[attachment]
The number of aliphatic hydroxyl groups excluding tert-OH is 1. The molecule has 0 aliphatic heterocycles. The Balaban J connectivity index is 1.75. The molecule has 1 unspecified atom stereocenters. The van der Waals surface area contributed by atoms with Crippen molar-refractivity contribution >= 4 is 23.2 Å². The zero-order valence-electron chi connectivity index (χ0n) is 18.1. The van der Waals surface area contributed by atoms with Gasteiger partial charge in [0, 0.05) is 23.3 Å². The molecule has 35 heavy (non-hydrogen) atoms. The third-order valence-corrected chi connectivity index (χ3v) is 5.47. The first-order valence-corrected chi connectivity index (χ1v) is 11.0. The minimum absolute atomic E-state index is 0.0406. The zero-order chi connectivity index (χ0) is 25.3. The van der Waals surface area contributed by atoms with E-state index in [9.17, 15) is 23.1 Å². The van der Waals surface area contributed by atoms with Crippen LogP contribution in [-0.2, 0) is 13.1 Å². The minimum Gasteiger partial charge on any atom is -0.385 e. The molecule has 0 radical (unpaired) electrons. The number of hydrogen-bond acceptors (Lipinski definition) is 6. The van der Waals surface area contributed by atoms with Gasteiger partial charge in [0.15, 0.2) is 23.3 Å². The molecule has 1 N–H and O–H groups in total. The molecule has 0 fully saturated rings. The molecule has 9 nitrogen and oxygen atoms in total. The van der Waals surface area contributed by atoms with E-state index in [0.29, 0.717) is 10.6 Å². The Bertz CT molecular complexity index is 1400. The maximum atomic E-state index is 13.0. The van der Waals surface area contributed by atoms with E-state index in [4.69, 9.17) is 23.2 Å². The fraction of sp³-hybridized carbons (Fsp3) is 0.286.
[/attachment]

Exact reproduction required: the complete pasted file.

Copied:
The number of aliphatic hydroxyl groups excluding tert-OH is 1. The molecule has 0 aliphatic heterocycles. The Balaban J connectivity index is 1.75. The molecule has 1 unspecified atom stereocenters. The van der Waals surface area contributed by atoms with Crippen molar-refractivity contribution >= 4 is 23.2 Å². The zero-order valence-electron chi connectivity index (χ0n) is 18.1. The van der Waals surface area contributed by atoms with Gasteiger partial charge in [0, 0.05) is 23.3 Å². The molecule has 35 heavy (non-hydrogen) atoms. The third-order valence-corrected chi connectivity index (χ3v) is 5.47. The first-order valence-corrected chi connectivity index (χ1v) is 11.0. The minimum absolute atomic E-state index is 0.0406. The zero-order chi connectivity index (χ0) is 25.3. The van der Waals surface area contributed by atoms with E-state index in [9.17, 15) is 23.1 Å². The van der Waals surface area contributed by atoms with Crippen LogP contribution in [-0.2, 0) is 13.1 Å². The minimum Gasteiger partial charge on any atom is -0.385 e. The molecule has 0 radical (unpaired) electrons. The number of hydrogen-bond acceptors (Lipinski definition) is 6. The van der Waals surface area contributed by atoms with Gasteiger partial charge in [0.15, 0.2) is 23.3 Å². The molecule has 1 N–H and O–H groups in total. The molecule has 0 fully saturated rings. The molecule has 9 nitrogen and oxygen atoms in total. The van der Waals surface area contributed by atoms with E-state index in [0.29, 0.717) is 10.6 Å². The Bertz CT molecular complexity index is 1400. The maximum atomic E-state index is 13.0. The van der Waals surface area contributed by atoms with E-state index in [4.69, 9.17) is 23.2 Å². The fraction of sp³-hybridized carbons (Fsp3) is 0.286.